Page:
Ike Davis: The Future Is Bright Again
Over the next few months, there will be much discussion with regards to the Mets needs, and what they have to do to improve on this 2012 season. In fact, these discussions have probably been going on for about a month now. That’s one of the therapeutic things fans do when their team is in the dumps.
Over the past month, I have seen very emotional fans voice their opinions on certain players in the Mets organization. Very strong opinions. They rant and rave about why the Mets have to keep this player, and why the Mets have to get rid of that player. Most of the time, it is driven by pure emotion, and not really looked at objectively. I try to distance myself from a lot of these discussions, but sometimes even the Mets fan in me has to put in his two cents.
One of the players that comes up in these discussions is Ike Davis. Mets fans wanted this guy shipped off to a minor league team in Alaska a couple of months ago. Rightly so, Ike couldn’t hit water if he fell off a bridge during the first half of the season. He looked lost at times, as he battled through what had to be the worst slump of his entire career. He swung wildly at off speed pitches, and seemed to be very uncomfortable at the plate. At times, it looked as though he was trying to guess what pitch was coming next, rather than seeing the ball and reacting to it, as hitting coaches preach from the time we are children. He was over thinking at the plate, and not trusting his eyes and hands. That is one of the worst things a hitter can do.
I have an old saying when it comes to hitting that goes like this – if you’re over thinking, you’re stinking. Meaning that the hitters mind can be his worst enemy. See ball, hit ball is the motto hitters live by. A hitter’s success is immediately reduced once he starts trying to guess what pitch is coming next. My personal views on breaking out of a slump are simple – don’t give the pitcher the chance to go 0-1 on you as a hitter. I came up with that strategy when I was a young boy, prompting people to give me the nickname first pitch Mitch (which is now my Twitter handle). I never wanted to give the pitcher an advantage. Letting a pitch go by, that may be the best pitch to hit in the at bat, just didn’t seem like a logical thing to do. Rationally thinking, a pitcher is going to assume that you are going to look at the first pitch, so he is going to groove a fastball in order to get ahead in the count. It seemed wrong to let those pitches go by. For hitters in a slump, one of the best things they can do is not let the pitcher get ahead of them. That’s when the dreaded thoughts swirling around in the hitter’s head.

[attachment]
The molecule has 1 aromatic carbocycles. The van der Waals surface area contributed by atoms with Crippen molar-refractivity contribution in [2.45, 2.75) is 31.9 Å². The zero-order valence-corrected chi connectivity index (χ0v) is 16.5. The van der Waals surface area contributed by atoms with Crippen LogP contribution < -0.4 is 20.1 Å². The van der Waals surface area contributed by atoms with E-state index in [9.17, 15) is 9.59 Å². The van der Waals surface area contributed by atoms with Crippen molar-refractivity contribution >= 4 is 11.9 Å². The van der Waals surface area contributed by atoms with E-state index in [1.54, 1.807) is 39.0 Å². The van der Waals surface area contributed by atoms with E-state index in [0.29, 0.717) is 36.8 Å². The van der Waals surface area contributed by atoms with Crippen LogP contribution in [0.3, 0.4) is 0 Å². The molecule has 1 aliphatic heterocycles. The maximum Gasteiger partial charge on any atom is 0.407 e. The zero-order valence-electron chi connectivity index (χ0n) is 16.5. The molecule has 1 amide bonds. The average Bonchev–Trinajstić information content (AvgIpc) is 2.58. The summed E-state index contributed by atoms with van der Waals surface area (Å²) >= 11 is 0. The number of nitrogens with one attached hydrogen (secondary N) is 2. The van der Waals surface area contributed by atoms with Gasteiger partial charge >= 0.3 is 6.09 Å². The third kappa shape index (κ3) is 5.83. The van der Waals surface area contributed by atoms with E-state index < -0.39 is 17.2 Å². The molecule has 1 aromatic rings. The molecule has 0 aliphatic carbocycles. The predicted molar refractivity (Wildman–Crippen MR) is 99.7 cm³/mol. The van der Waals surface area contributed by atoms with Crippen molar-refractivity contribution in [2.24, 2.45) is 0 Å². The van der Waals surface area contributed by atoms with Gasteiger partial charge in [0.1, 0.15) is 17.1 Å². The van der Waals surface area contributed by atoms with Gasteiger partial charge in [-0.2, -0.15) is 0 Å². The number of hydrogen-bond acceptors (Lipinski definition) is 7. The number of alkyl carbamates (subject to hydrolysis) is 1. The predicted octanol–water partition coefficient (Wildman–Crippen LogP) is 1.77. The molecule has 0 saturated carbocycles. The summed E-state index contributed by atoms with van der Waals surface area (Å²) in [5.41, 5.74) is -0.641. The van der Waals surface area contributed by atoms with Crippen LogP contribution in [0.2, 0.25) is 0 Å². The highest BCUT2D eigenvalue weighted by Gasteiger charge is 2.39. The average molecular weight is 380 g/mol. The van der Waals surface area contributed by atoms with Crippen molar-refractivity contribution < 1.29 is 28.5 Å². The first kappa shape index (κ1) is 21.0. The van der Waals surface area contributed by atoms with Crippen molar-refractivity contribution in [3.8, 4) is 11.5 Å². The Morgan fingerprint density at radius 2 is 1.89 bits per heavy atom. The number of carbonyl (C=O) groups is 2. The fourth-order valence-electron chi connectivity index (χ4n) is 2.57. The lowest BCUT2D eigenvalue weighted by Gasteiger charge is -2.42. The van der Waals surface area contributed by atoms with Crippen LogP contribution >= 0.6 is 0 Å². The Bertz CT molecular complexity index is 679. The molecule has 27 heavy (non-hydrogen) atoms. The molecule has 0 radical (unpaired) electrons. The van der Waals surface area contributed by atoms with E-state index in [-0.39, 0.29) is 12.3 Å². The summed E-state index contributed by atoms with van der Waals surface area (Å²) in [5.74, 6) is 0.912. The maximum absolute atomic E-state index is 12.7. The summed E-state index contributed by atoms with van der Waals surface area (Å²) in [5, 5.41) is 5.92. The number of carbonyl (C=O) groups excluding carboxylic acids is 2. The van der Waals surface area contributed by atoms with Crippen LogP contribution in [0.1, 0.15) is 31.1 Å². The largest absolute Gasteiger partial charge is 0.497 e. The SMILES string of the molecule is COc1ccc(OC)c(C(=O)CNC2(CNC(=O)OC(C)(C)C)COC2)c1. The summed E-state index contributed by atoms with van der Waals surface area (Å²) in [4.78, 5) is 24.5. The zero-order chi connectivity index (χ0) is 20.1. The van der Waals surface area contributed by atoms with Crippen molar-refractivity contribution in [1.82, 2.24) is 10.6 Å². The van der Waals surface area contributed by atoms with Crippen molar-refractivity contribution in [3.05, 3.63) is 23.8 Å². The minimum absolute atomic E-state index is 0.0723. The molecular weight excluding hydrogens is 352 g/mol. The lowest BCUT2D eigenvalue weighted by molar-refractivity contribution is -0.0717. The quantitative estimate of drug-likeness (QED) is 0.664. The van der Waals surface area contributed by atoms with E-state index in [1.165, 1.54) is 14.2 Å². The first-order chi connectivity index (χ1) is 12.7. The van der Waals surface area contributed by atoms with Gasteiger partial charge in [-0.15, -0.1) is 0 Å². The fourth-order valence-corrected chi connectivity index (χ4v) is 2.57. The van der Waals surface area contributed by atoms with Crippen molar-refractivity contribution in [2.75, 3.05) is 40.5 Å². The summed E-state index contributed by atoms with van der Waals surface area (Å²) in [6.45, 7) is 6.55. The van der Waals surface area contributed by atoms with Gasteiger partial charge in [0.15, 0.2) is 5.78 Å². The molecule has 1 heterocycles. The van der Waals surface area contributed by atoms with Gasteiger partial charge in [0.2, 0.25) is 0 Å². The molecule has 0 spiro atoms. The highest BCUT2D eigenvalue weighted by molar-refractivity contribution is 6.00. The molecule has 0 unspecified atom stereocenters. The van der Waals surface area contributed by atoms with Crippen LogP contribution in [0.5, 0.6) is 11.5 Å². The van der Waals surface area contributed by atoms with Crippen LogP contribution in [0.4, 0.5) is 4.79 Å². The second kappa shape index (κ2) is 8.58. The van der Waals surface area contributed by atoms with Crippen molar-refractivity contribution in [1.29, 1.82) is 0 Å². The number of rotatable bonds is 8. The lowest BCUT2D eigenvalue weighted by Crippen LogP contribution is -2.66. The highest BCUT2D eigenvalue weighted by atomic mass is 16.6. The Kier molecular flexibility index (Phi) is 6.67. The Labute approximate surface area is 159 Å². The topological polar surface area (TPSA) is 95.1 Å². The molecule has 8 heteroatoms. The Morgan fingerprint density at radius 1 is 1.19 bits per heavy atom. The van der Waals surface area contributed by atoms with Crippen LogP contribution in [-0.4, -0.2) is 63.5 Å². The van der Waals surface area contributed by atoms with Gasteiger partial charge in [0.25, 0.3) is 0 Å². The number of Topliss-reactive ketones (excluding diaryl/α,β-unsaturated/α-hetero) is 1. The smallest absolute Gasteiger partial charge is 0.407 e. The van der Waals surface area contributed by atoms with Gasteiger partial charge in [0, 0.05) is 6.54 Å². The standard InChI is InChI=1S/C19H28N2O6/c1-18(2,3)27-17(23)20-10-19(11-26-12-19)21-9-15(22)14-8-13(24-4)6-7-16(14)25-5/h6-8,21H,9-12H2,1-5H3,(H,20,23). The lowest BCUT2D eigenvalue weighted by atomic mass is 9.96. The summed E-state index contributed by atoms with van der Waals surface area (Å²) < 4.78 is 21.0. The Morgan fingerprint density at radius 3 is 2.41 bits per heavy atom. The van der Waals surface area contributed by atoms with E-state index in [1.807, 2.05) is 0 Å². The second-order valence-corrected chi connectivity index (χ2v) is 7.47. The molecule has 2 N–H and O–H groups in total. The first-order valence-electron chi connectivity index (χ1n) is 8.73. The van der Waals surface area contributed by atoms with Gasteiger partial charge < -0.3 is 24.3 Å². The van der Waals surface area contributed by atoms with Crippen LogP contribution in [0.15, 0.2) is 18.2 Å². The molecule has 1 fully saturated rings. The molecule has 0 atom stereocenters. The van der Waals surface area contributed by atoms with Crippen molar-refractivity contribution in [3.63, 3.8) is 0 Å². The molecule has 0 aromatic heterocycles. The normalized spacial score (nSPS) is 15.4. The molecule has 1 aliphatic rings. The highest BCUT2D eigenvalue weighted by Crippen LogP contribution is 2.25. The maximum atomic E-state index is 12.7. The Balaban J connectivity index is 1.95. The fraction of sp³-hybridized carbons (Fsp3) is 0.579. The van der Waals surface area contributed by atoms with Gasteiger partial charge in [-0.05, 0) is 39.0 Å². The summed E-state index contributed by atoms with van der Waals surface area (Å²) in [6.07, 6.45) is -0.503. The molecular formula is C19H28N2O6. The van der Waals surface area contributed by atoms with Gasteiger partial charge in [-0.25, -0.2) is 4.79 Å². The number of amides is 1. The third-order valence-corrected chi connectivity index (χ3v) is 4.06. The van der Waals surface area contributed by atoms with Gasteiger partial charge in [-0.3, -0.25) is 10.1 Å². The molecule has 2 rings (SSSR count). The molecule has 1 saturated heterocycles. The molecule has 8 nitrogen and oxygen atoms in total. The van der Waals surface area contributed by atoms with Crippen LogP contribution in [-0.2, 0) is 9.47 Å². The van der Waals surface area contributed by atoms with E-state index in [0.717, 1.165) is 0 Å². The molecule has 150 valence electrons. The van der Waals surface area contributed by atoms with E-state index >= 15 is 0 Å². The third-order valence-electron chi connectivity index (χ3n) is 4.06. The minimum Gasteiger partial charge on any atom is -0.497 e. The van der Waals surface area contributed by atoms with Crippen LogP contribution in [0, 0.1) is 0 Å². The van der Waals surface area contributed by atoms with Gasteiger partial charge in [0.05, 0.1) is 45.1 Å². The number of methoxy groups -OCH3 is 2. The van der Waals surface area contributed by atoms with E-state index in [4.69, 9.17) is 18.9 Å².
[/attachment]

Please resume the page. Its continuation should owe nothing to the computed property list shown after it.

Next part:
Craig Burley conducted a study in 2004 which backs up my theory. He showed that when a pitcher goes up 0-1 on a hitter, the batting average of the hitters immediately was reduced by about .50. That’s a huge drop off. There are many things at play when a hitter goes into a slump, and most of the time, they have to work out of it themselves. Something could be causing the slump that is so miniscule, that it is nearly impossible to figure out – your hands could be a little too low or high, your stance could be a little too wide or narrow, it really could be anything. It’s ultimately up to the hitter to work it out. There is no secret to breaking out of a slump. But when you’re in a slump, the last thing you want to do is give that pitcher an advantage.
Ike got off to the dreaded slow start this season. That’s one of the toughest things a hitter could overcome. The adjustment of going from hitting in the warm weather in Florida during spring training, to the cold weather in the northeast when the season started in early April, often caused slow starts for me. I can’t tell you that’s what caused Ike’s slump, but the good news is, he tweaked his stance, and is showing signs of life again. He is having a great second half and is on pace to have 30 homeruns, and hit around .230. The average isn’t that spectacular, but seeing he was hitting .158 at one point, that is a great improvement. The power numbers are very, very promising. The best news for Ike is he is once again winning over the fans with his play of late. Ike is looking like he should be a .280/25-30hr guy for years to come. Yes Ike, the future is bright again.
About the Author: Mitch Petanick
MMO Player Analyst and prospect guru. Still lacing them up and flattening baseballs in the HVNABA. You can check out some more of my personal thoughts regarding Mets' Prospects at my personal blog www.metsprospects.com (but most of my stuff can be found right here on MMO). Follow me on Twitter: https://twitter.com/FirstPitchMitch
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